Once youâ€™ve got eligibility, youâ€™ll need to know which IPOs are available. Many financial websites publish calendars that list upcoming IPOs and other vital statistics about the offering â€” the price range, deal size, date and ticker symbol.
Here are a few avenues to find this information:
So an upcoming IPO looks interesting â€” how do you get in on the action? Find your broker and see if itâ€™s allowing customers to submit a bid for shares. Then follow the process on the site.
Even if youâ€™re eligible, have the cash and are a good customer with the broker, donâ€™t be surprised if you donâ€™t get to participate in the IPO. Itâ€™s a hot market, and there are relatively few shares to go around. The underwriters often reserve these shares for their best clients â€” big institutional clients that bring them business. Retail investors usually arenâ€™t on their radar.
If you canâ€™t get an allocation in the offering â€” and very few individuals do â€” then you can always pick up shares on the exchange, buying the new stock as you would any other after it begins trading. You may want to wait until the fervor dies down, as the stock may fall once the initial hype has worn off. You may even be able to buy the stock for a price that is lower than what IPO investors paid.
Investing is always risky, but investing in IPOs can be even riskier. Here are some of the major risks associated with new companies that youâ€™ll want to assess to avoid getting stuck in a bad investment:
These are just a few of the more pertinent risks for IPO investors, and those looking to invest in individual stocks will have to consider other risks that are relevant to any company. (If youâ€™re looking to research a company, hereâ€™s how to get started and what you need to look for.)
But as with all investing, youâ€™ll want to read the companyâ€™s public filings to understand the business better. Thatâ€™s the best initial source of information if youâ€™re considering buying an IPO. The company will lay out its opportunities and risks and describe the business in some detail. If itâ€™s a hot IPO, the prospectus also will lay out key details that the financial media may not report, though it can be useful to read media reports to find out what other investors are thinking. A companyâ€™s public filings are all freely accessible through the SECâ€™s EDGAR database.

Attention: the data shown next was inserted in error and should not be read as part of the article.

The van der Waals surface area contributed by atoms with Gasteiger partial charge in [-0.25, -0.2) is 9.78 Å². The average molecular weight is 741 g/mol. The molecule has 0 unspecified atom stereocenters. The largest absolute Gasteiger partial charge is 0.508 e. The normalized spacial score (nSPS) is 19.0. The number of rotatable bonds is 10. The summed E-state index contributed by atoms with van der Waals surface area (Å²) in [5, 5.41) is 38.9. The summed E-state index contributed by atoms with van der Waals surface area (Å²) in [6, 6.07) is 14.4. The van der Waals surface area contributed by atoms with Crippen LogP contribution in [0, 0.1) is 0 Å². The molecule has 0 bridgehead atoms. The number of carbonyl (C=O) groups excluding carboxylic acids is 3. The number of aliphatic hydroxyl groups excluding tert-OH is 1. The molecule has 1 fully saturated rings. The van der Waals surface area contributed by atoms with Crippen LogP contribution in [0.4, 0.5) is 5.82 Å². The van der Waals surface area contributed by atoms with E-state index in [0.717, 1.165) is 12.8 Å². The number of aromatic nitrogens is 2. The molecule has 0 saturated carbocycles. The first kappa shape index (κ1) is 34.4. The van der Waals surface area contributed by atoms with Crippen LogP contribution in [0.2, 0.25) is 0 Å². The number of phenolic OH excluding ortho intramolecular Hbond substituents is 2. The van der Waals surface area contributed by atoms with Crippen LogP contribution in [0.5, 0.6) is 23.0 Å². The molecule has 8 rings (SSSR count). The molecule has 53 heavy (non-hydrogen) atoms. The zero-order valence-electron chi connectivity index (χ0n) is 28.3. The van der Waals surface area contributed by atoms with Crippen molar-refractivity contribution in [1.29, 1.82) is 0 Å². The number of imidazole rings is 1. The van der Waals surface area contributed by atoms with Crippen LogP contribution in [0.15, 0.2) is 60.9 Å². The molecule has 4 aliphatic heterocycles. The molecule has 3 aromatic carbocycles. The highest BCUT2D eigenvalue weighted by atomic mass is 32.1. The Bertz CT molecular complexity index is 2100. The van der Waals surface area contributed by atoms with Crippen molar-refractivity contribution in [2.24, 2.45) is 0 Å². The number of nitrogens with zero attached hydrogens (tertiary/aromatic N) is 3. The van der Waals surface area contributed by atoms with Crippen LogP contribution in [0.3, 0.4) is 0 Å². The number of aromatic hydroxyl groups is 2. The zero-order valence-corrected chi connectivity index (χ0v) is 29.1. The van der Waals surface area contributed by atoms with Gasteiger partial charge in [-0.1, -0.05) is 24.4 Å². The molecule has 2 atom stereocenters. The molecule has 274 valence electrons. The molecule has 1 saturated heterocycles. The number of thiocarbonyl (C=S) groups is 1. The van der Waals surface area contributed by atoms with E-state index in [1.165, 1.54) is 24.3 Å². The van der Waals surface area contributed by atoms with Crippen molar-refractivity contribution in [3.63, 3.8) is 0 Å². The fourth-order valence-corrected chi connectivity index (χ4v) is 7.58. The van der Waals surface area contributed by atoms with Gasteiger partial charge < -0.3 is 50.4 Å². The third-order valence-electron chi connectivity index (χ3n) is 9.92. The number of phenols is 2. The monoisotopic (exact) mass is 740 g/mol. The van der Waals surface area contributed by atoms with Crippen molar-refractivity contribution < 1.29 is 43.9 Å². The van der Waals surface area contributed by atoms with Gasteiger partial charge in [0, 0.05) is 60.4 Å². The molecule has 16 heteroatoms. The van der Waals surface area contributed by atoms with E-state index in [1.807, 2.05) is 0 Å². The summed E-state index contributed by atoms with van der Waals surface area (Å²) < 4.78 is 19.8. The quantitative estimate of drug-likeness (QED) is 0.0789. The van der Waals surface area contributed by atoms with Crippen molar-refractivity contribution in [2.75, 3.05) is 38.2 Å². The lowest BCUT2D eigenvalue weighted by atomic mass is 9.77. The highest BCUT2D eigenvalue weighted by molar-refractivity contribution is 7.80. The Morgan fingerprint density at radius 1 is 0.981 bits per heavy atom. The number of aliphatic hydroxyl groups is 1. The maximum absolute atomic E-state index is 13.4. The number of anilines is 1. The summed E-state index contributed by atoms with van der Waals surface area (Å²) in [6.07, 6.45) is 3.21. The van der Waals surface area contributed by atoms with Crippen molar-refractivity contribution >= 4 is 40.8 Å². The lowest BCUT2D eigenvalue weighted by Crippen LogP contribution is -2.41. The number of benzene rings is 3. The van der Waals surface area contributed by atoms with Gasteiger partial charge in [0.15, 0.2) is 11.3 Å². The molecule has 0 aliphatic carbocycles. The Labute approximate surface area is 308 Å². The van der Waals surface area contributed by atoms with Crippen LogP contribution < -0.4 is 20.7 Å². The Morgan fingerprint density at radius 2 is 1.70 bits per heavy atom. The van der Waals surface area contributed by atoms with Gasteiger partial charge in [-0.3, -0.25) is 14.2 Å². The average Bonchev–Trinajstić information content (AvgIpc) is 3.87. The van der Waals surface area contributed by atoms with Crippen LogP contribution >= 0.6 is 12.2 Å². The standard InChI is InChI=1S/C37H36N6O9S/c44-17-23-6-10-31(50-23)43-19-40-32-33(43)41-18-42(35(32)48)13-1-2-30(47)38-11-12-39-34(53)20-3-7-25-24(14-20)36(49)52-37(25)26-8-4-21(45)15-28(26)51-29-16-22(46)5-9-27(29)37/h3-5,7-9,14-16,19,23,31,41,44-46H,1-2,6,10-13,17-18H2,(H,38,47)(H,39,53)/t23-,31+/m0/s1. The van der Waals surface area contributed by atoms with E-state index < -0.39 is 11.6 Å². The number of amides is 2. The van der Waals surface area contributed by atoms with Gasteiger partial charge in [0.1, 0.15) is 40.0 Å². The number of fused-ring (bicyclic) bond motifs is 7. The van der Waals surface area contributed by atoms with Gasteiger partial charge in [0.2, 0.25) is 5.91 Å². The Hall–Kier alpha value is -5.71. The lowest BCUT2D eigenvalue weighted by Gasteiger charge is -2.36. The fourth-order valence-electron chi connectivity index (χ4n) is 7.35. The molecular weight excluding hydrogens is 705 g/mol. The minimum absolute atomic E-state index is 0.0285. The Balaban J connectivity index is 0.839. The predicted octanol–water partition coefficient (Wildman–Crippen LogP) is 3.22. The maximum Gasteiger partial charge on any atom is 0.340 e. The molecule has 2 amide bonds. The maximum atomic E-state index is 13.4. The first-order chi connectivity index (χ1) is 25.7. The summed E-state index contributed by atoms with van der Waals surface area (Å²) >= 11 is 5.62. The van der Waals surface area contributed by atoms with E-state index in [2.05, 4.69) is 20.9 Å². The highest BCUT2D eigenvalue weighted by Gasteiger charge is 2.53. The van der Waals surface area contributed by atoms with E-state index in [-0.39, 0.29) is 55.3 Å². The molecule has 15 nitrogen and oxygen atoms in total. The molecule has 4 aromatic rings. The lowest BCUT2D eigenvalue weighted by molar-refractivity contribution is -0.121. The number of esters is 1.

If you canâ€™t get in on an IPO, donâ€™t despair. Investing is about the long term, not what happens on the first day of trading. If a company presents a really good opportunity, its stock is going to rise over time, and that means you have the time to thoroughly examine the opportunity first. If the stock still looks attractive and poised for success, you can buy.
Remember: IPO investors in Facebook were excited about the stock, it was poised for success, and it still got hammered by 50% in the next three months. Investing is a marathon, not a sprint.
Itâ€™s tough to be part of the select crowd that can buy stocks before they IPO, but this kind of investing carries many of the same risks that all investing does â€” plus a few others. It takes a lot of work to buy individual stocks, as investors must spend time analyzing the company, its earnings reports and the industry. For investors who donâ€™t have the time or desire, one great alternative is to invest in index funds. (Hereâ€™s how to invest in index funds and what you need to know.)